hawk harrelson

Awful Announcing reader poll ranks the local announcers by awfulness

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To be fair, there are good ones here too, but I think people have a lot more fun talking about the bad announcing teams.

Here is Awful Announcing’s list. I don’t take serious issue with most of it. My personal least favorite, as well as the least-favorite of the Awful Announcing readers, is the Hawk Harrelson-led White Sox broadcasts. I understand he’s polarizing — a lot of White Sox fans love him — but nah, never gonna come around on that.

I have no idea how the Braves are as high as 21. I watch more Braves games than any other team’s so I am sort of acclimated to their awfulness, but when I think about it I am stuck by just how annoying they can be. I’m assuming Braves fans stuffed the ballot box. I think the Reds are too high too. They’re only watchable when George Grande calls the games and that’s pretty seldom these days compared to Thom Brennaman who is just horrifying.

I see the Tigers second-most after the Braves, and while I don’t necessarily love Mario and Rod personally — not sure I’d have them at 11 — I totally get their appeal. Particularly the stuff about them not taking things too seriously. The analysis is often kind of derpy, but they get the tone right and that’s important when you watch dozens of games.

The top five — which you have to go click on to see ranked — is hard to argue with, even if you quibble with the particular order.

Are reader polls scientific? No, but the comments Awful Announcing collected all seem pretty astute and mostly constructive.

James McCann is in The Best Shape of His Life

Detroit Tigers catcher James McCann blows a bubble while warming up during a spring training baseball workout, Saturday, Feb. 27, 2016, in Lakeland, Fla. (AP Photo/John Raoux)
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As I note every spring, “Best Shape of His Life” stories aren’t really about players being in The Best Shape of Their Lives. They’re about players and agents seeking to create positive stories.

We know this because the vast majority of Best Shape of His Life claims are about guys who were either injured the season before, guys who had subpar years the season before or players whose conditioning was a point of controversy the season before. These folks, or their agents + reporters who have little if nothing to write about in the offseason = BSOHL.

James McCann hurt his ankle last season and had a subpar year at the plate. So not only is he a perfect BSOHL candidate, he went old school with the claim and hit it right on the money, verbatim:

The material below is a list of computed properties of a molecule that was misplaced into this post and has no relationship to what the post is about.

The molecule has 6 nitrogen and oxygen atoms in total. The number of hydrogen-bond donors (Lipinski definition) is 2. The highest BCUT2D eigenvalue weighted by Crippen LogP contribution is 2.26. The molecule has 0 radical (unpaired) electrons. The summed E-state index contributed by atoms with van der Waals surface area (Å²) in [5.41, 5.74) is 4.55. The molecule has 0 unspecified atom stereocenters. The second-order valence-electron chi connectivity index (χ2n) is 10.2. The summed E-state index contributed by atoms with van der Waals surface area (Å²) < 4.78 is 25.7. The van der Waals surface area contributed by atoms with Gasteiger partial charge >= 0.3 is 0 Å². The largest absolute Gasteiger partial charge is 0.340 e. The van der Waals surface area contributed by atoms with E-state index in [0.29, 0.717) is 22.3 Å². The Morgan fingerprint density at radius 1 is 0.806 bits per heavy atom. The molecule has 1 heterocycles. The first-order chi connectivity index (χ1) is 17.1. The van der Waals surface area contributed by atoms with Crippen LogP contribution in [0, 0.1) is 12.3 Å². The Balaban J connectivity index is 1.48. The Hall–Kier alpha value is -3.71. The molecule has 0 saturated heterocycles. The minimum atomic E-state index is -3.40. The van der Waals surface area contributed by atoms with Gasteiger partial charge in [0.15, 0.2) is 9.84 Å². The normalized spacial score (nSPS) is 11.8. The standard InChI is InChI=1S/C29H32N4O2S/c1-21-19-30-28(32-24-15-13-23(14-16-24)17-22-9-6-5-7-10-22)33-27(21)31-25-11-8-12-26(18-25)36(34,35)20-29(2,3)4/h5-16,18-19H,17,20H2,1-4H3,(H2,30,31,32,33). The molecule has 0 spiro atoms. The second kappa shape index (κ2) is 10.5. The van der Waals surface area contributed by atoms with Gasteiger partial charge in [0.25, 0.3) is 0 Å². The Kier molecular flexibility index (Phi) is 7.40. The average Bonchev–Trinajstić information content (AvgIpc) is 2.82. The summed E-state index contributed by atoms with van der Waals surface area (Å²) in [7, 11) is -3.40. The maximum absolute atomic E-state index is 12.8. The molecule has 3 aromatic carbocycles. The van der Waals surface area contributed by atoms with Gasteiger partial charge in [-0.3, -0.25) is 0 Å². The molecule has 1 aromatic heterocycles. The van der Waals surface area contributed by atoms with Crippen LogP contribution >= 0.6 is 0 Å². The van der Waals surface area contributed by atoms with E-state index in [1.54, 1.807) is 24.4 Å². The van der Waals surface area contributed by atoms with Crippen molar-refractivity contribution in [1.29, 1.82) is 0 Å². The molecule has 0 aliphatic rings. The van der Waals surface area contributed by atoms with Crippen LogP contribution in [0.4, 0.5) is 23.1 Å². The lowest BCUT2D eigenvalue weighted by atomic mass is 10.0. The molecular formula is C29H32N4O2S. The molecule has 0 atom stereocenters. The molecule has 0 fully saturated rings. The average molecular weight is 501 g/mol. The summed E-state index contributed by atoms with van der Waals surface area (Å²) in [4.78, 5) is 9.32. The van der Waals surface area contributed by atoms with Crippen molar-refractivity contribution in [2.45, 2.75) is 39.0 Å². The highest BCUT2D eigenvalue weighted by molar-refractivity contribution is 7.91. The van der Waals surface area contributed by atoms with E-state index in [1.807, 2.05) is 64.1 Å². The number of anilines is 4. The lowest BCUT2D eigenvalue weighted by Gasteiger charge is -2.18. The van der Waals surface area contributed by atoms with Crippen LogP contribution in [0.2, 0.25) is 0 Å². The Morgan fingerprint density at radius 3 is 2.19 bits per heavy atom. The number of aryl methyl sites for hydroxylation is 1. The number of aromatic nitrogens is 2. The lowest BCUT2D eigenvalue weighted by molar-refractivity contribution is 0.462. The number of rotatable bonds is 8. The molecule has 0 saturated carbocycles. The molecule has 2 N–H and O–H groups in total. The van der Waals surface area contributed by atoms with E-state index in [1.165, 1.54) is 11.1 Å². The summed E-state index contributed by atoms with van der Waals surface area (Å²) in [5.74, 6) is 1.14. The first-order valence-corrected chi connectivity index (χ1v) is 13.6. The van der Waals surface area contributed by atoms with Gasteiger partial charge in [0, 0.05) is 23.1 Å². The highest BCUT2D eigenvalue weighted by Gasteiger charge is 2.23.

Spring training is less than a month away, folks!

Bo Jackson is not gonna change kids’ minds

1989:  Bo Jackson #16 of the Kansas City Royals practices his swing as he prepares to bat during a game in the 1989 season.  (Photo by Jonathan Daniel/Getty Images)
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Last week Bo Jackson said that, if he had it to do all over again, he would have never played professional football and that he would never let his kids play. The sport is too violent, he said. “I’d tell them, ‘Play baseball, basketball, soccer, golf, just anything but football.’”

Fair enough. Thom Loverro of the Washington Times, however, thinks that Bo could do more than simply give his opinion on the matter. He thinks Bo should become an official ambassador for Major League Baseball:

Baseball commissioner Rob Manfred, pick up the phone right now and call Bo Jackson. Tell him you have a job for him — vice president of something, whatever you would call the man in charge of converting a generation of young athletes to baseball. And pay him what he wants.

You won’t find a better symbol of the differences between the two sports than Bo Jackson. After all, he was an All-Star in both. Bo knows football. Bo knows baseball.

Bo, tell the children — baseball over football.

The Children: “Who is Bo Jackson?”

Yeah, I’m being a bit flip here, but dude: Jackson is 54 years-old. He last played baseball 23 years ago. I’d personally run through a wall for Bo Jackson, but I’m 43. I was 12 when he won the Heisman trophy. While he may loom large to middle aged sports writers, a teenager contemplating what sport to play is not going to listen to someone a decade or more older than his parents.

This isn’t terribly important in the grand scheme of things, but it’s indicative of how most columnists process the world through their own experiences and assume they apply universally. It’s probably the biggest trap most sports opinion folks fall into.